This March, Seattle’s resurgent Intiman Theatre announced its 2016 festival lineup.

Seeing iconic landmarks and historical sites is part of the allure of travel, but often it's the little things—the hidden gems that don't appear in guidebooks or brochures—that make a trip unforgettable.

A half-century ago, in the Marlboro Man’s heyday, nearly half of American adults smoked. Far fewer light up today, but the 20 percent who do face steep odds when they try to quit: According to the American Cancer Society, only 4–7 percent of efforts to quit smoking succeed without medicines or other assistance. Now, there’s an app for that.

The rate of developing peanut allergy in Western nations has doubled in the past decade, but Seattle-funded research holds clues to prevention.

Johnathan Hillstrand was practically born with sea legs.

The Maple Valley resident says his earliest memory is that of being on a boat with his father at age 3. He followed in his dad’s footsteps, becoming a crab fisherman right after high school, but never expected his work would make him famous.

You know what they say: Washing your car is the surest way to bring on rain.

Seattle’s First Hill neighborhood, named for the first incline encountered by 19th-century pioneers as they arrived on the east shores of Elliott Bay, will bear witness to another first this summer as residents begin moving into units at Luma condominiums: the first luxury condominium tower to be built in the area since 1982.

Get ready for takeoff with these private plane experiences for any budget

In arts and in fashion, Tariqa Waters is unapologetically herself

On a sunny summer weekend last year, I loaded my car with a tent, camping stove and border collie and hit the road, in hopes of finding a spot in a state campground near Deception Pass. As I drove, I was reminded of the trips with my family in our VW camper van in the ’70s. We would pick a direction and drive until we found a campsite—easily available anywhere in the state.

Sometime after 2020, Seattle will wake up to a spanking new waterfront. Assuming Bertha finishes her work, the Alaskan Way Viaduct is replaced with a new street-level boulevard, the new seawall is finished, and the James Corner–designed “waterfront for all” park is completed, it will signal a massive transformation of the place where Seattle meets the sea.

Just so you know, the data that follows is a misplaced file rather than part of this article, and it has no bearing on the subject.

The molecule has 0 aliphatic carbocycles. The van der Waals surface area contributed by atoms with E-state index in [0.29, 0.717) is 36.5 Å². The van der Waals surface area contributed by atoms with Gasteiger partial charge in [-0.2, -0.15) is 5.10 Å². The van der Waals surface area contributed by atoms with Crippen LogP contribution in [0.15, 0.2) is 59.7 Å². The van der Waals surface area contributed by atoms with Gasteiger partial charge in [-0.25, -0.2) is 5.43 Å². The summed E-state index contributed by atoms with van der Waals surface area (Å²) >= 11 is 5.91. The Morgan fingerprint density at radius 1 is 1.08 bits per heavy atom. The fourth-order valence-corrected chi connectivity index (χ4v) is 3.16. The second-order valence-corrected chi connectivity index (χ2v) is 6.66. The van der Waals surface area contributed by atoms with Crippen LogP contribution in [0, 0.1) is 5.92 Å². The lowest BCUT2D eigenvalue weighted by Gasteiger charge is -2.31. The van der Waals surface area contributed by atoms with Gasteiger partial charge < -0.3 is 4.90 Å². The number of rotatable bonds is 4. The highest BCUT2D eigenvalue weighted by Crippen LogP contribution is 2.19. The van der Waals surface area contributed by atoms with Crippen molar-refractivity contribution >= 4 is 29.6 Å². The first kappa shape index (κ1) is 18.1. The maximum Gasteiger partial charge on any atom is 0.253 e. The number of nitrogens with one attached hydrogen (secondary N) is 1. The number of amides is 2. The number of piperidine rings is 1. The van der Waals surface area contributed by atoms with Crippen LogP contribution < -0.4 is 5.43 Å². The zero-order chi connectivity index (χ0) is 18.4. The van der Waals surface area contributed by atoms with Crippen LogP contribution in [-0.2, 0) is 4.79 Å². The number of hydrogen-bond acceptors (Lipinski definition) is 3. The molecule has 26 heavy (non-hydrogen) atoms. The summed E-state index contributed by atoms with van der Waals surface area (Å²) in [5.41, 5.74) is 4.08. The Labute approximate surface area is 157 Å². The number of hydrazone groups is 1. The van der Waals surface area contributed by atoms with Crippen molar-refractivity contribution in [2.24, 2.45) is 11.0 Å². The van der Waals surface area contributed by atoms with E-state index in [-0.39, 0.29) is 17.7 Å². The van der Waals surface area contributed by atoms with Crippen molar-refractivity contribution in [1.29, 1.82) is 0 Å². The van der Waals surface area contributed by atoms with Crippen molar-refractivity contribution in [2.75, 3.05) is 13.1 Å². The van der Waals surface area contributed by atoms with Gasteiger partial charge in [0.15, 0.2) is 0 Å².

Our creative duos prove that odd couples can make the most interesting dinner companions

Ingredients:

2 cups baby red potatoes, diced medium

4 slices nitrite-free bacon

½ cup Darigold butter

2 cups onions, diced medium

2 cups celery, diced medium

1 tablespoon fresh garlic, diced small

½ cup flour or ½ cup Duke’s Gluten-Free Flour Blend*

 2 tablespoons clam base

1 ½ cups clam juice

Unlike our compatriots in the eastern regions of the country, Northwesterners typically add no spice (beyond salt) to the pot when boiling crab for a feast. Having grown up here, of course I adhere to the practice, finding that the flavor of the crab itself is near perfection. Some crab lovers simply scoop up clean seawater, which is clearly quite salty, in which to cook the crab.

Both fresh and pickled ginger add distinct flavor to this mignonette. Look for the thinly sliced ginger (often pink, sometimes a natural buff color) commonly served with sushi. It may be sold with other Asian ingredients in a refrigerated case, or you may find small condiment-size containers near prepared sushi.

Makes about 1/2 cup, enough for about 4 dozen oysters on the half shell

Nut milks—especially almond milk—are having a moment. The creamy liquid is made by grinding nuts with water, resulting in a velvety milk-like beverage. Health-conscious eaters and plant-based diet devotees swear by the nutritional value of nut milks, adding almond milk, for example, to smoothies and swapping out the cream in coffee for Brazil nut milk.

To say the summer solstice is a big deal in Scandinavia is an understatement: In Sweden, for instance, the midsummer holiday comes second only to Christmas in terms of the scale of celebration. After a season of short, dark days, it’s little wonder those Nordic types break open the schnapps and toast the high point of summer.

For more than 40 years, the Seattle Independent Film Festival (SIFF) has introduced its patrons to up-and-coming talent and films not seen anywhere else in town.

Salted Pistachio Syrup

1 cup whole unshelled pistachios

1 cup simple syrup (1/2 cup sugar, 1/2 cup water)

1 Tablespoon salt

Combine all ingredients in a food processor. Blend well. Strain through cheesecloth to remove particles.

WHERE: Camano Island, a cozy enclave that’s a little less than 90 minutes northwest of Seattle via State Route 532.